Virtual patching is a security technique that uses policies, rules and security tools to block access to a vulnerability until it can be patched. It is a multilayered security system used to prevent cybercriminals from exploiting both known and unknown vulnerabilities. This is important in cybersecurity because delaying or deferring the application of patches can be risky. In 2019, 60% of breaches were due to unapplied security patches.
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What is Virtual Patching
Virtual patching bypasses the complex and time-consuming process of developing and deploying patches by using rules, mitigations and protective steps, often at the IPS or firewall level, to shore up networks to prevent attackers or malware from accessing these vulnerabilities. Virtual patches are similar to vendor patches in the sense that they protect against specific exploits. The main difference is that a virtual patch is deployed at the network level, typically using an IPS or firewall rule, instead of the device or asset that contains the vulnerability.
How Does Virtual Patching Work
Virtual patching works by implementing layers of security policies and rules that prevent and intercept an exploit from taking network paths to and from a vulnerability. It bypasses the complex and time-consuming process of developing and deploying patches by using rules, mitigations and protective steps, often at the IPS or firewall level, to shore up networks to prevent attackers or malware from accessing these vulnerabilities. Virtual patches are similar to vendor patches in the sense that they protect against specific exploits. The main difference is that a virtual patch is deployed at the network level, typically using an IPS or firewall rule, instead of the device or asset that contains the vulnerability.
Virtual patching can be particularly useful for zero-day threats and legacy systems where vulnerabilities can be created for which no patch may exist for some time, if ever. In those cases, security teams can block a potential attack path until a permanent fix can be found.
Why Use Virtual Patching
Virtual patching helps organizations overcome some of the challenges associated with traditional patch management. For example, regularly installing updates is a good practice, but many organizations find the patching process slow, disruptive, and costly. Some opt to postpone it or do away with it altogether to avoid operational downtime. Virtual patching can provide an additional layer of protection while the organization works on testing and deploying the necessary patches.
Virtual Patching Tools
Virtual patching can be done by using several different tools. For instance, intermediary devices such as web application firewall (WAF), intrusion prevention system (IPS), web server plugin such as ModSecurity, and application layer filter such as ESAPI WAF can be used for virtual patching. Examples of automated virtual patch creation tools are OWASP ModSecurity Core Rule Set (CRS) Scripts, ThreadFix Virtual Patching, and Direct Importing to WAF Devices provided by many vendors.
- Web Application Firewalls (WAF): WAFs can offer virtual patching capabilities by inspecting web traffic and applying rules to detect and block potential attacks. They can identify and filter out malicious requests targeting vulnerabilities in web applications.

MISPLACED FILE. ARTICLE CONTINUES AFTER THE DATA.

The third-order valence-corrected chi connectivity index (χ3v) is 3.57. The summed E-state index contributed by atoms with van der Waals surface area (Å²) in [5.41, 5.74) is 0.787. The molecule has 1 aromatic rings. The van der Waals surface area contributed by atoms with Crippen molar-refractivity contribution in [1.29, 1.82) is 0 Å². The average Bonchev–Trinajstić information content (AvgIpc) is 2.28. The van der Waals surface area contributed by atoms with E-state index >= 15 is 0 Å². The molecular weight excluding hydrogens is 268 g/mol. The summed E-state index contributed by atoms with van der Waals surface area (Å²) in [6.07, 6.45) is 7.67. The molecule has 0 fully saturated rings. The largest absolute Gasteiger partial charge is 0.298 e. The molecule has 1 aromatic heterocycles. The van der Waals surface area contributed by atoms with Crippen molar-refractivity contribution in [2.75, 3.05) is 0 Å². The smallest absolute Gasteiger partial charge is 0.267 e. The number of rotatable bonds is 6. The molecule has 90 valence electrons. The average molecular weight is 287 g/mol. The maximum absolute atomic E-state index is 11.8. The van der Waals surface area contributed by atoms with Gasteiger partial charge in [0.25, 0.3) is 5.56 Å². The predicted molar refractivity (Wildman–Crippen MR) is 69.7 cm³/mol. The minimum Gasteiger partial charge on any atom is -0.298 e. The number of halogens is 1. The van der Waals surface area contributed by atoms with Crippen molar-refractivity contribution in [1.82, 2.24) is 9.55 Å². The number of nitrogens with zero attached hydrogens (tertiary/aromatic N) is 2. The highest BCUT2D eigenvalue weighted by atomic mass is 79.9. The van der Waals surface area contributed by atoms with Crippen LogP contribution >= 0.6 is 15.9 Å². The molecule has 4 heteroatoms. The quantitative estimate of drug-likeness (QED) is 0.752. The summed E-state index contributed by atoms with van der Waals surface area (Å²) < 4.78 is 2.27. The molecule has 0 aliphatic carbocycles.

- Intrusion Prevention Systems (IPS): IPS solutions can provide virtual patching functionality by monitoring network traffic and applying rules to detect and block known attack patterns. They can actively block or modify incoming packets that exploit vulnerabilities.
- Virtual Patching Appliances: These are specialized security appliances that focus on virtual patching. They sit between the vulnerable application or system and the network, intercepting and modifying traffic to block attacks targeting specific vulnerabilities.
- Virtual Patching Software: Some software solutions are specifically designed to provide virtual patching capabilities. They work by analyzing the behavior of applications and systems and applying temporary fixes or mitigations to known vulnerabilities.
- Runtime Application Self-Protection (RASP): RASP tools embed security mechanisms directly into applications or systems, providing real-time protection against attacks. They can detect and mitigate vulnerabilities as they are being exploited, effectively providing virtual patching.
Virtual patching is the process of creating and implementing a temporary policy to mitigate exploitation risks associated with new security vulnerabilities.
Virtual patching solutions like WAFs and IPSs work by analyzing transactions and intercepting attacks in transit, so malicious traffic never reaches the web application.
Virtual patching is useful in real-world scenarios where traditional patching is difficult or impossible, such as when developers are already allocated to other projects, when code cannot be modified by the user, or when changes would require a new project.
Common tools used for virtual patching include WAFs, IPSs, and web server plugins.
Virtual patching is an important tool in today’s cybersecurity landscape because it allows organizations to quickly and effectively protect their applications from known vulnerabilities without having to change the code. By using virtual patching, organizations can reduce their risk of exploitation and improve their overall security posture.
It’s important to note that virtual patching is not a substitute for timely patching and updates. It should be seen as a temporary measure to protect against immediate threats while waiting for official patches or fixes to be applied. Organizations should always prioritize applying official patches as soon as they become available to ensure long-term security.